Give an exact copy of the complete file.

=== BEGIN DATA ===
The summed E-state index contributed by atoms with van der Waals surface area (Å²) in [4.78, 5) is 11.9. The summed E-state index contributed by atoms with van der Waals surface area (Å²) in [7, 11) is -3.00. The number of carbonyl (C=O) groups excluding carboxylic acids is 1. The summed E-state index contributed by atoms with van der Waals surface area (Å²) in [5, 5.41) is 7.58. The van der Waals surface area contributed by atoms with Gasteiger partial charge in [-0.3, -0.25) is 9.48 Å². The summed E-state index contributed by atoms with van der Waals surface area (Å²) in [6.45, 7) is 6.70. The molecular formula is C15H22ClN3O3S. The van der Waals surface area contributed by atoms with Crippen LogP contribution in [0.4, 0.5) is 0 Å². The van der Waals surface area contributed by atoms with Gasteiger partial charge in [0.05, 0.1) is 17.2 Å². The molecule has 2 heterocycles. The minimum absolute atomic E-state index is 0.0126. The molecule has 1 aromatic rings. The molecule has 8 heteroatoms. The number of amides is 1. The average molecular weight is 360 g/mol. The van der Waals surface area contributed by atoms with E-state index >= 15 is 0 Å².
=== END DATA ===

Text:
The summed E-state index contributed by atoms with van der Waals surface area (Å²) in [4.78, 5) is 11.9. The summed E-state index contributed by atoms with van der Waals surface area (Å²) in [7, 11) is -3.00. The number of carbonyl (C=O) groups excluding carboxylic acids is 1. The summed E-state index contributed by atoms with van der Waals surface area (Å²) in [5, 5.41) is 7.58. The van der Waals surface area contributed by atoms with Gasteiger partial charge in [-0.3, -0.25) is 9.48 Å². The summed E-state index contributed by atoms with van der Waals surface area (Å²) in [6.45, 7) is 6.70. The molecular formula is C15H22ClN3O3S. The van der Waals surface area contributed by atoms with Crippen LogP contribution in [0.4, 0.5) is 0 Å². The van der Waals surface area contributed by atoms with Gasteiger partial charge in [0.05, 0.1) is 17.2 Å². The molecule has 2 heterocycles. The minimum absolute atomic E-state index is 0.0126. The molecule has 1 aromatic rings. The molecule has 8 heteroatoms. The number of amides is 1. The average molecular weight is 360 g/mol. The van der Waals surface area contributed by atoms with E-state index >= 15 is 0 Å².